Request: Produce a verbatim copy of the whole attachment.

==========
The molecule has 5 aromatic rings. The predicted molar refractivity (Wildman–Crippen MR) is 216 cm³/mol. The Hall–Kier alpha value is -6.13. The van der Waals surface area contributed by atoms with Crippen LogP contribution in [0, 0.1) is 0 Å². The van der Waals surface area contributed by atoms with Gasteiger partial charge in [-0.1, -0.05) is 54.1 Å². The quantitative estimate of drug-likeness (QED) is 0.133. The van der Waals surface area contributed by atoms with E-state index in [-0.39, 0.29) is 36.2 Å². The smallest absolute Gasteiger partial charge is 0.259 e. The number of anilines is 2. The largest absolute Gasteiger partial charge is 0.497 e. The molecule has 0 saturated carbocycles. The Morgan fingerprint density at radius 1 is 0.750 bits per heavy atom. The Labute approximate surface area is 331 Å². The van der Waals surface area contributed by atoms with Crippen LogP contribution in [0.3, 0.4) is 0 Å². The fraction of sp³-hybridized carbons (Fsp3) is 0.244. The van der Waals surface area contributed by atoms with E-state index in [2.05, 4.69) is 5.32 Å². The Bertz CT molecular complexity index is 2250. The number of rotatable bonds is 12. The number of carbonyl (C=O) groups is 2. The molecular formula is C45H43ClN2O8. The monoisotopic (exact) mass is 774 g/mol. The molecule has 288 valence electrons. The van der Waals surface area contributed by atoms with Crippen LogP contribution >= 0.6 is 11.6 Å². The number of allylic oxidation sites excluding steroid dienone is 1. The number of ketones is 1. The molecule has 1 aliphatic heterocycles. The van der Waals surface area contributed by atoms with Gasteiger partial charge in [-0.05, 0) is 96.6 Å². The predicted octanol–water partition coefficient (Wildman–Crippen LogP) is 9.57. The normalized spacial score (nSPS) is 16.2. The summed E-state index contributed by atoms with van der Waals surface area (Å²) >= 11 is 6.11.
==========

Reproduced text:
The molecule has 5 aromatic rings. The predicted molar refractivity (Wildman–Crippen MR) is 216 cm³/mol. The Hall–Kier alpha value is -6.13. The van der Waals surface area contributed by atoms with Crippen LogP contribution in [0, 0.1) is 0 Å². The van der Waals surface area contributed by atoms with Gasteiger partial charge in [-0.1, -0.05) is 54.1 Å². The quantitative estimate of drug-likeness (QED) is 0.133. The van der Waals surface area contributed by atoms with E-state index in [-0.39, 0.29) is 36.2 Å². The smallest absolute Gasteiger partial charge is 0.259 e. The number of anilines is 2. The largest absolute Gasteiger partial charge is 0.497 e. The molecule has 0 saturated carbocycles. The Morgan fingerprint density at radius 1 is 0.750 bits per heavy atom. The Labute approximate surface area is 331 Å². The van der Waals surface area contributed by atoms with Crippen LogP contribution in [0.3, 0.4) is 0 Å². The fraction of sp³-hybridized carbons (Fsp3) is 0.244. The van der Waals surface area contributed by atoms with E-state index in [2.05, 4.69) is 5.32 Å². The Bertz CT molecular complexity index is 2250. The number of rotatable bonds is 12. The number of carbonyl (C=O) groups is 2. The molecular formula is C45H43ClN2O8. The monoisotopic (exact) mass is 774 g/mol. The molecule has 288 valence electrons. The van der Waals surface area contributed by atoms with Crippen LogP contribution >= 0.6 is 11.6 Å². The number of allylic oxidation sites excluding steroid dienone is 1. The number of ketones is 1. The molecule has 1 aliphatic heterocycles. The van der Waals surface area contributed by atoms with Gasteiger partial charge in [-0.05, 0) is 96.6 Å². The predicted octanol–water partition coefficient (Wildman–Crippen LogP) is 9.57. The normalized spacial score (nSPS) is 16.2. The summed E-state index contributed by atoms with van der Waals surface area (Å²) >= 11 is 6.11.